A group of indigenous women of Noongar descent, in the southern wheat belt town of Narrogin Western Australia, are making cloth dolls from salvaged textiles. In 1994, these women expressed an interest in doll making. A craft residency workshop was organized, which included painter Pantjiti Mary Mclean, a senior Ngaanyatjarra woman, and me as teachers.
It was no surprise that the dolls came to resemble the iconic small dark figures Pantjiti painted to tell her stories of life as a young girl from the Western Desert regions. From the late 19th century the colonial government in Australia had a practice of removing Aboriginal children from their parents. Children of mixed descent were those most likely to be taken. Missions were established across the country and administered by various organizations.
Family connections, original languages and cultural practices were no longer part of a displaced child’s upbringing. When this practice finally came to an end in 1972 there were many indigenous people who had lost all contact with their families. It has been a sad history for these ‘Stolen Generation’ children.
These new cloth dolls carried stories the women wanted to tell and that had long been discouraged. Using black fabric for a body was in itself a major step; the expression of Aboriginality through the doll had never been encouraged. There was even an element of shame in such a doll.
Noongar elder and doll maker Jean recalled the small wood fragments, which mission girls used as comforting dolls. Anything would be considered a doll, a piece of stick, a clothes peg, or a stone wrapped with cloth. It was something to care for and play. This contemporary doll making allowed expressions of feelings about family, life, identity and going some way towards healing a fractured past.
In 2010 a younger group of women, those who were the children who watched their mothers stitch when the earlier doll making commenced in 1994, are now also producing unique dolls and are encouraged to attach stories to them.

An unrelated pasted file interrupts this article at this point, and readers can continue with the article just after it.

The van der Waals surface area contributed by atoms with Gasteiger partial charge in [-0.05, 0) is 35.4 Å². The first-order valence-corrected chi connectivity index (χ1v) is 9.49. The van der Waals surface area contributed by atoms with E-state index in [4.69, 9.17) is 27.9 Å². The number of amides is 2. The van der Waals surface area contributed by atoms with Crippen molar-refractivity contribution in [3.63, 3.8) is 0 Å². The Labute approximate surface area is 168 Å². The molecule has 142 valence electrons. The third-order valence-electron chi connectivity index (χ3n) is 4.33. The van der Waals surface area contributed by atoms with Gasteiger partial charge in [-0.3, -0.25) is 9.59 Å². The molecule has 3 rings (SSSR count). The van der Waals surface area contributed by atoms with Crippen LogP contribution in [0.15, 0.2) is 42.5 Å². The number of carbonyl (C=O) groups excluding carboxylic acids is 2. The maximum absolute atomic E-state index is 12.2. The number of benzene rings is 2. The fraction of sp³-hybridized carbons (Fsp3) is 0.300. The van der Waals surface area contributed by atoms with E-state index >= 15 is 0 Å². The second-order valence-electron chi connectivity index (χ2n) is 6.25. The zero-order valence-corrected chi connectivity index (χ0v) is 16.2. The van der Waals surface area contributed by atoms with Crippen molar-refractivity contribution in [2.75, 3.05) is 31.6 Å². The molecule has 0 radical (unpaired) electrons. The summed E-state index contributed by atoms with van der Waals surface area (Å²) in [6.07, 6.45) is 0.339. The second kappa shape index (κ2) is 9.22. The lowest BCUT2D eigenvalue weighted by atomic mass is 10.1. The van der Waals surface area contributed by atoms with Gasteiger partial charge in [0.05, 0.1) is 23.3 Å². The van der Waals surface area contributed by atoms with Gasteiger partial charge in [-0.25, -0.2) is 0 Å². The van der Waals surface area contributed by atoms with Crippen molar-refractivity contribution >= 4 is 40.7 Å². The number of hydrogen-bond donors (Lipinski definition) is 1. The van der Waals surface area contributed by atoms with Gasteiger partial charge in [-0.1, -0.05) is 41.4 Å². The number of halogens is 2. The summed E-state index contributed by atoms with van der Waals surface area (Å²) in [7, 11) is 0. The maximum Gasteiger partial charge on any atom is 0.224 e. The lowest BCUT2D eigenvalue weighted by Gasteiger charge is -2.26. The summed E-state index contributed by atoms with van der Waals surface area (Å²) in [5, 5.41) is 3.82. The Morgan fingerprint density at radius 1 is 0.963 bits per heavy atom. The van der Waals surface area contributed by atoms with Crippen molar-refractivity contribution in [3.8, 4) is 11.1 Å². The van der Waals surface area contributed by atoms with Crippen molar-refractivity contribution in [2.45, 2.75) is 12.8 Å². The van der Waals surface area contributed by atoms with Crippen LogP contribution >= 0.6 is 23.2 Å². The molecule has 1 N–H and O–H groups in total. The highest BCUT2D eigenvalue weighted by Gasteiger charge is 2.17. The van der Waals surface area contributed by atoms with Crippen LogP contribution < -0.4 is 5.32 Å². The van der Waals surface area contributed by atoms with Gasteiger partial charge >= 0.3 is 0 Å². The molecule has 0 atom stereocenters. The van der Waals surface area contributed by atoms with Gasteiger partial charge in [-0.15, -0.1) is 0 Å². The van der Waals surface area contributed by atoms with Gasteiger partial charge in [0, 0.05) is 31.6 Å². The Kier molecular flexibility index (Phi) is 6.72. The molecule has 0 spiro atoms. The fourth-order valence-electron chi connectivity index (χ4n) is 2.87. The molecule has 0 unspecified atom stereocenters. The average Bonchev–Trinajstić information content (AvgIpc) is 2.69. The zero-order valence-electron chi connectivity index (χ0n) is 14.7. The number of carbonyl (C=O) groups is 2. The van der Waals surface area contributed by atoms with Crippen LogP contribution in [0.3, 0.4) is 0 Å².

The women meet weekly in a workshop space that becomes a hive of colorful fabrics, threads, and voices. On occasion there are teaching workshops, which help to refine techniques and encourage resourcefulness with the fabrics. In the making a figure shape is cut double or in pieces then hand stitched along its edges and filled with any material available. The figure is then be dressed or decorated according to the makers design. There are no patterns. Decorative elements, buttons, shells, and seeds are fixed in place and finally the maker may stitch a name onto the doll and it is then replete.
At present the economic issues are second to the benefits of making these dolls, which carry such personal meanings. They are a means of telling the wider community “this is what we feel, this is what we want to say.” Nikki, a fair haired Noongar woman made her first black doll, Mia, said of hers, “When I was a little girl I used to always have white little baby dolls. So when I found the black material, I used it. I love the little black doll. It is my first black doll and the first doll I ever made as well. When I was making it was like a dark colored doll, because Aboriginals always have a stereotype - you always must be dark colored skin and dark colored eyes and dark hair. And I got fair hair, fair skin, so this doll is about how you can be dark and represent a blondie with white fair hair. That’s what I did it as.”
The West Australian Museum is currently showing a collection of the dolls along with the women’s stories. The women are extremely proud of their dolls and are committed to a future where their doll making will be maintained. It has become an important aspect of their contemporary local culture. As Emily stated of her doll boodjarri jia, “Aboriginal sister growing up, she’s young and pregnant and she’s very proud”
Nalda Searles has been involved with the development of the doll making since 1994. She is an established fiber textile artist.
Community Arts Network of Western Australia, (CANWA), is the facilitating organization in this most recent development, supported by Lottery West and the Wheatbelt Development Commission to which Narrogin town is central.